Wednesday, March 10, 2010

Journey of exploration

I took a trip over the weekend to explore some career options. I received an invitation from NavAir, a civilian branch of the Navy that develops weapons and defense systems, to check out their facilities and have an on-site interview. About that same time, I also received an invitation to visit the Navy hospital in San Diego (those recruiters are everywhere!). So, I set out to California to check out some options.

Well, I'll just address the hospital visit by saying it was a big let down. After landing in LA and driving to San Diego, the doctor who said he would meet us there was a no show, he wouldn't answer his phone, and we couldn't get past the security gate. 5 hours of driving and a tank of gas later, we were back up in LA where we started. This provides, perhaps, stronger motivation to pursue a civilian route through medical school. Financially it is more difficult, and you may not have as many interesting experiences, but you do have more options and people tend to show up when you travel a thousand miles to meet them...

Anyhow, the visit to NavAir was interesting. The town is in the middle of a desert where the natural vegetation is basically limited to sage brush and an occasional joshua tree. The only natural wildlife I spotted consisted of 3 crows and a cockroach. Additionally, the town was small and less than picturesque. All and all, it wasn't our ideal destination.

They work on many important projects included F-18's and other jets, radar systems, and a number of different missiles. My tour guide was the head of the sidewinder division, and was very open. Some of the projects were interesting, but in the end, it seemed like everyone spent all day in a cubicle staring at a computer screen.

Strike one for the Navy, strike one for engineering. Now I just need to get into some decent medical job shadows.

Saturday, February 20, 2010

The process begins...

The first step in making a huge decision that will dramatically alter the course of your life is considering it. The second step is (or ought to be) getting more knowledge so that can make an informed decision. After weighing my priorities and doing some research, here is what I have found:

Medical careers that don't completely absorb your life (in other words, you can still have a family and sleep, etc):

Pediatrics: I love kids. This could be fun!
Pathology: The study of diseases could be fun, but I'm not so sure how much I would enjoy doing autopsies everyday. Really, I would like to be able to help people who haven't died yet, but I could consider it.
Ophthalmology: I think the eye is very fascinating, yet very small...
Dermatology: I think there is more in this field than most people realize.
Emergency Medicine: This would be cool and probably very rewarding at times, but also probably highly stressful.
Psychiatry: I could further hone my soul-reading skills... Excellent!

Now, in the engineering sector, I spoke with a company recently that will be flying me out early in February for a tour of their facilities. They are closely tied with the military, and they do a lot of research on weapon systems and defense. It could be interesting and I'm sure they will be working many fascinating projects. The key will be to get a good understanding of the life and daily schedule of the engineers rather than to be awed by the fighter jets and explosions. (I like explosions. Don't believe me? Ask my microwave.)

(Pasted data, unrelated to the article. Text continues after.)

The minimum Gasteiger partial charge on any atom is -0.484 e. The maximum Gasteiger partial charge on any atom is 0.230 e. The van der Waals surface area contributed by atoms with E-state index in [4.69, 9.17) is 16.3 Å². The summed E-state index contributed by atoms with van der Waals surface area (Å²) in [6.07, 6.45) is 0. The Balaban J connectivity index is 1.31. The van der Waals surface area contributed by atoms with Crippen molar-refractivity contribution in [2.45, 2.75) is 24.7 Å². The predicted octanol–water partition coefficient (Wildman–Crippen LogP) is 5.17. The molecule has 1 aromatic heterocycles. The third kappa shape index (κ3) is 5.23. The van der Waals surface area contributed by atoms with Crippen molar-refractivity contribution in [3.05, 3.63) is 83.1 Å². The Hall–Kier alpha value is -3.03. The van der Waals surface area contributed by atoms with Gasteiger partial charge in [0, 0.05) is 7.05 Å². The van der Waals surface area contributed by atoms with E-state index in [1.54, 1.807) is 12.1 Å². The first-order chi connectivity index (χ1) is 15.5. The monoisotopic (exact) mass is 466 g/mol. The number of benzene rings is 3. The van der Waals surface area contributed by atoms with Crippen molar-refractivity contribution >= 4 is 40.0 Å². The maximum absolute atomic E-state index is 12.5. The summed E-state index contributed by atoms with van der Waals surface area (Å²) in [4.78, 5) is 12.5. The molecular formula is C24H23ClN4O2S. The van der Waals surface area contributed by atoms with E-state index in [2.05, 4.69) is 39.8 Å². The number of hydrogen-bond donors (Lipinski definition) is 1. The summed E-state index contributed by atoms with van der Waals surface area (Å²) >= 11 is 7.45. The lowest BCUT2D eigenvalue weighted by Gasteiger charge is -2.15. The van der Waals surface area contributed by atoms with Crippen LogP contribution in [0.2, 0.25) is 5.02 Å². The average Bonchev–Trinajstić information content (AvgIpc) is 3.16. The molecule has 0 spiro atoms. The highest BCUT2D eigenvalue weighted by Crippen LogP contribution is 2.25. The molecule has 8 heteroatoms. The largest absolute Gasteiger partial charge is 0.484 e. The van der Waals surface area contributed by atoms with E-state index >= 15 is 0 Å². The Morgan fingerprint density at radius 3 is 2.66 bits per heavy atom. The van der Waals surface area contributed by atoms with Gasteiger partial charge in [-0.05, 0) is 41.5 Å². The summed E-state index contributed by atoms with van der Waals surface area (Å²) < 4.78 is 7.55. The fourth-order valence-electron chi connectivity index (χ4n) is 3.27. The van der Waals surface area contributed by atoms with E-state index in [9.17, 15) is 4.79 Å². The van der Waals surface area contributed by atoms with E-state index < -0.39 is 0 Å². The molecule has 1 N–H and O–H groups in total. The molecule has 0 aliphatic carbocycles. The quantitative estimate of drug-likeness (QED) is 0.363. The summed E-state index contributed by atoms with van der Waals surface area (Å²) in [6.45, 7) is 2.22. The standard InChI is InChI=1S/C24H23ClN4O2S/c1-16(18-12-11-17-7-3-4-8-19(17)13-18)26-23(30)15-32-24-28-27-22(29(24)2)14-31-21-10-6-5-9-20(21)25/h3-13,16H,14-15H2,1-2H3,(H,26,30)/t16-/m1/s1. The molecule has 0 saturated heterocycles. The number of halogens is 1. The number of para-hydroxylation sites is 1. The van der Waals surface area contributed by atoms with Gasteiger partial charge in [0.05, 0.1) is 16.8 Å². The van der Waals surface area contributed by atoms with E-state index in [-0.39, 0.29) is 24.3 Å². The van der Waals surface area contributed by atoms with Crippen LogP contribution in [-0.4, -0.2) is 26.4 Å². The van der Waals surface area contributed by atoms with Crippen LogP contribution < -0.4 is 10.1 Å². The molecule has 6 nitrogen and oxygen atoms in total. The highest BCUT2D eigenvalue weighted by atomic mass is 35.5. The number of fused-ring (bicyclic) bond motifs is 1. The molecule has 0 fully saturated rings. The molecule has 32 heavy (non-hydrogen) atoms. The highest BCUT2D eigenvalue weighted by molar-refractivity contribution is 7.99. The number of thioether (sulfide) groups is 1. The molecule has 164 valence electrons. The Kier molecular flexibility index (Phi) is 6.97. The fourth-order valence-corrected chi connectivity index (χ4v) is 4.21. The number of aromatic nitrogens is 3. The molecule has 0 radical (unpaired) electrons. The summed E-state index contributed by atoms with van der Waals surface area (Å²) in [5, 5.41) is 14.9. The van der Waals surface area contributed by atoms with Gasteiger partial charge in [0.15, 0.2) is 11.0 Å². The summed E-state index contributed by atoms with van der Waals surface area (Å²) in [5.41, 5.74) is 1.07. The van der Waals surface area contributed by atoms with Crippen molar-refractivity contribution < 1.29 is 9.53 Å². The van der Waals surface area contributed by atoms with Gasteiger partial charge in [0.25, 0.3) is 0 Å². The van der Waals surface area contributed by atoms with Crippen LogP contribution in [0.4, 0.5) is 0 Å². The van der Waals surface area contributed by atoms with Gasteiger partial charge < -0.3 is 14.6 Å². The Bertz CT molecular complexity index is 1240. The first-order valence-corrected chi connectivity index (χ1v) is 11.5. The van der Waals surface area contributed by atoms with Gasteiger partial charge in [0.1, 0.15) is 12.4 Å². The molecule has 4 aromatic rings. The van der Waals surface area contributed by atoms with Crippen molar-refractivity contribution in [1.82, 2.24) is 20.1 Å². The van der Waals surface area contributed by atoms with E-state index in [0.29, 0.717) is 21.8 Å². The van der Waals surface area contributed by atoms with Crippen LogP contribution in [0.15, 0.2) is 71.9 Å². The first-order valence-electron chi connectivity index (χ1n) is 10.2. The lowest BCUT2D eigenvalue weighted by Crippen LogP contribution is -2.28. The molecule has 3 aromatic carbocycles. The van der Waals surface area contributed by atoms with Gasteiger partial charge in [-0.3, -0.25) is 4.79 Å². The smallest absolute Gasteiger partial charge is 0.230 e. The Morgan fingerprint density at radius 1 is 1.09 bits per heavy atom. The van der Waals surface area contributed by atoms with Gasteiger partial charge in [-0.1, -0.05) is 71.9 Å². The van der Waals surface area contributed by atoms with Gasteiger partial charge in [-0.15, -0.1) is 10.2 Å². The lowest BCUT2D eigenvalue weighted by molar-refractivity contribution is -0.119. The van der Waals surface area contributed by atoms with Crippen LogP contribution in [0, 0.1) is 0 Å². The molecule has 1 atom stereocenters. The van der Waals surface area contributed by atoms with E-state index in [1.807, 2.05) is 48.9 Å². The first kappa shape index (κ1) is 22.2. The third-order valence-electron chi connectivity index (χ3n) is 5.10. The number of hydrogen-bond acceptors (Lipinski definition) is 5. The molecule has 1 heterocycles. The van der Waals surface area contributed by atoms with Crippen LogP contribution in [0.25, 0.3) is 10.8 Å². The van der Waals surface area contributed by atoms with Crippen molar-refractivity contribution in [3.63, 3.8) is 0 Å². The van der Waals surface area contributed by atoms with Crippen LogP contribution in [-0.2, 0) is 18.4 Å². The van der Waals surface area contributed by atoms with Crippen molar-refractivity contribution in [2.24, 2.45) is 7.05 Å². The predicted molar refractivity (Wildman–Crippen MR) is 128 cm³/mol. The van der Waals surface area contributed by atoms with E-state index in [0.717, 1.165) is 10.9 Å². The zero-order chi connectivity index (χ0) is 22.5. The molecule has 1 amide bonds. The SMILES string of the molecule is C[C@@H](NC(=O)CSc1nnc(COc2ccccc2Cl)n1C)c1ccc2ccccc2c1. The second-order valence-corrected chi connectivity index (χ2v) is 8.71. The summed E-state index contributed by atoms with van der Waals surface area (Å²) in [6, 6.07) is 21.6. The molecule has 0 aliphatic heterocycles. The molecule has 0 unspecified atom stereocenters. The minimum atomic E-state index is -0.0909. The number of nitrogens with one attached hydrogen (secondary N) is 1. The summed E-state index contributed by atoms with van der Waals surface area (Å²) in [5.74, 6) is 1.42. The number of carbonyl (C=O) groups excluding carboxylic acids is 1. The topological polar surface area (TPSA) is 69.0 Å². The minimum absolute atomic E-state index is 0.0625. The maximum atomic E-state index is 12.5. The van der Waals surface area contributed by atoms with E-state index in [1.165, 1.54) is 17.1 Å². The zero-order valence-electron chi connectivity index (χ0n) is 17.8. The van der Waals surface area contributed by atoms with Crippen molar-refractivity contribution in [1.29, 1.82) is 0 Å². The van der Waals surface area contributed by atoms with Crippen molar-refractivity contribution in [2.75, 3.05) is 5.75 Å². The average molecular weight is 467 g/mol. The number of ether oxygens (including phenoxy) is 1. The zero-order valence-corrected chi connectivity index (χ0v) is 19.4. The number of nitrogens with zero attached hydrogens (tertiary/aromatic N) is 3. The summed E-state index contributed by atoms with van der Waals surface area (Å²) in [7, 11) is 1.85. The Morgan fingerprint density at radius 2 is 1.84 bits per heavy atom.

Of course, medicine also provides a potentially different course. Each branch of the military is constantly seeking for doctors and is willing to provide financial support throughout school. By agreeing to spend a few years in the Navy or Air Force, I could get all my tuition/books covered, as well as receive a monthly wage on top. Then during residency I would make an extra 20-40k more per year than civilian doctors would, but more importantly, I would be able to get trained for deep sea diving or get a pilot's license and spend some time living abroad in Greece, Italy, the UK, Japan, or maybe spend some time back east or in Hawaii. (I like Hawaii. Don't believe me? Ask my microwave.)

Oh the options! Next step - shadowing!

Friday, February 12, 2010


The blog is back, but I'm starting over and taking a new approach. Life is going to be changing a lot in the near future, and this will be the start of a new journey.

Looking back, I remember going over a list of things I needed to do in my life before I could finally take a deep breath and just relax. I had to finish high school, serve a mission, get married, finish college, and so forth. Now I find myself approaching the end of my list and I can see the light at the end of the tunnel.

The problem is that sometimes the light plays tricks on your eyes, and I don't really know if I want to take a deep breath and relax. Perhaps it's ambition, maybe it's just some form of stealthy anxiety, but I don't feel like I've reached the end. I find some of my classes extremely boring and I worry that accepting an engineering job will be accepting a prison sentence with cold carpeted modular walls, steel bars forged in my mind, and a 9 to 6 sentence term.

Now I'm standing at a crossroad. I can go on and get a job that pays pretty well, I can get a higher degree without too much effort, or I can reconsider one of my earlier decisions and prepare for medical school.

The first thing on my list is to get more experience and taste the lifestyles before I commit. A company that works on defense systems (missiles, radar, aerospace technologies, etc) wants to fly me out to visit their site in California (which means a 90% chance of a job offer), and I intend to shadow a few doctors and see if the lifestyle is livable.

I just want to be happy, be a good father, enjoy life, and do all kinds of unbelievably amazing things. Is that too much? As always, incredible insights and inspired words of guidance are appreciated!